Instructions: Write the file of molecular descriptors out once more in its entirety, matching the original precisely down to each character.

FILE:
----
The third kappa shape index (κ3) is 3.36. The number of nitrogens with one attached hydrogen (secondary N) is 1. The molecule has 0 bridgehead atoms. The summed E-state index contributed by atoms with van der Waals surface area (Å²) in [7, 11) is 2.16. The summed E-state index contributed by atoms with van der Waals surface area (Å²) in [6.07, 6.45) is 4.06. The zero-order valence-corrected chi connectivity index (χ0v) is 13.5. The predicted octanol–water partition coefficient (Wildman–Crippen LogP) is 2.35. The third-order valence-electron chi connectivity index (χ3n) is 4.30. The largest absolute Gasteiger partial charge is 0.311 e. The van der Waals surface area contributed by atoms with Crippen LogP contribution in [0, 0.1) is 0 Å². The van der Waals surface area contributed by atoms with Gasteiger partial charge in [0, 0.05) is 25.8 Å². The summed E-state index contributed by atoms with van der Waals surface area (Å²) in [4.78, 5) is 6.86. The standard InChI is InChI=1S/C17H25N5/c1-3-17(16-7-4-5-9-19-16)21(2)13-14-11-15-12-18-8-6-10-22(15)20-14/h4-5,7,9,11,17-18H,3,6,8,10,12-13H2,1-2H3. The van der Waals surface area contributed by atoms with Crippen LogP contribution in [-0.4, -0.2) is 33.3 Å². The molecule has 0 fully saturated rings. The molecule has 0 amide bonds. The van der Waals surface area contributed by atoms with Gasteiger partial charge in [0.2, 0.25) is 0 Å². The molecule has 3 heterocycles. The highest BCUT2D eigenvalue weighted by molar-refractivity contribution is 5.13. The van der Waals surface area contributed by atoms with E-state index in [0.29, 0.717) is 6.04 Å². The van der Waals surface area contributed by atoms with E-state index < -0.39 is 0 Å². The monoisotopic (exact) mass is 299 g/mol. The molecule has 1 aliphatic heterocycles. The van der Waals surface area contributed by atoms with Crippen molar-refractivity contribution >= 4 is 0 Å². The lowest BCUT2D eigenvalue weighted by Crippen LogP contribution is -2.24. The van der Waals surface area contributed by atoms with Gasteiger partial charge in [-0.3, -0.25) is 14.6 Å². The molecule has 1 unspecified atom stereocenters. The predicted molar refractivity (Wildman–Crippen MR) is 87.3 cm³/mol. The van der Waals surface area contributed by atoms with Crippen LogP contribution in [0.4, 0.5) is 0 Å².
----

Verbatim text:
The third kappa shape index (κ3) is 3.36. The number of nitrogens with one attached hydrogen (secondary N) is 1. The molecule has 0 bridgehead atoms. The summed E-state index contributed by atoms with van der Waals surface area (Å²) in [7, 11) is 2.16. The summed E-state index contributed by atoms with van der Waals surface area (Å²) in [6.07, 6.45) is 4.06. The zero-order valence-corrected chi connectivity index (χ0v) is 13.5. The predicted octanol–water partition coefficient (Wildman–Crippen LogP) is 2.35. The third-order valence-electron chi connectivity index (χ3n) is 4.30. The largest absolute Gasteiger partial charge is 0.311 e. The van der Waals surface area contributed by atoms with Crippen LogP contribution in [0, 0.1) is 0 Å². The van der Waals surface area contributed by atoms with Gasteiger partial charge in [0, 0.05) is 25.8 Å². The summed E-state index contributed by atoms with van der Waals surface area (Å²) in [4.78, 5) is 6.86. The standard InChI is InChI=1S/C17H25N5/c1-3-17(16-7-4-5-9-19-16)21(2)13-14-11-15-12-18-8-6-10-22(15)20-14/h4-5,7,9,11,17-18H,3,6,8,10,12-13H2,1-2H3. The van der Waals surface area contributed by atoms with Crippen LogP contribution in [-0.4, -0.2) is 33.3 Å². The molecule has 0 fully saturated rings. The molecule has 0 amide bonds. The van der Waals surface area contributed by atoms with Gasteiger partial charge in [0.2, 0.25) is 0 Å². The molecule has 3 heterocycles. The highest BCUT2D eigenvalue weighted by molar-refractivity contribution is 5.13. The van der Waals surface area contributed by atoms with E-state index in [0.29, 0.717) is 6.04 Å². The van der Waals surface area contributed by atoms with E-state index < -0.39 is 0 Å². The monoisotopic (exact) mass is 299 g/mol. The molecule has 1 aliphatic heterocycles. The van der Waals surface area contributed by atoms with Crippen molar-refractivity contribution >= 4 is 0 Å². The lowest BCUT2D eigenvalue weighted by Crippen LogP contribution is -2.24. The van der Waals surface area contributed by atoms with Gasteiger partial charge in [-0.3, -0.25) is 14.6 Å². The molecule has 1 unspecified atom stereocenters. The predicted molar refractivity (Wildman–Crippen MR) is 87.3 cm³/mol. The van der Waals surface area contributed by atoms with Crippen LogP contribution in [0.4, 0.5) is 0 Å².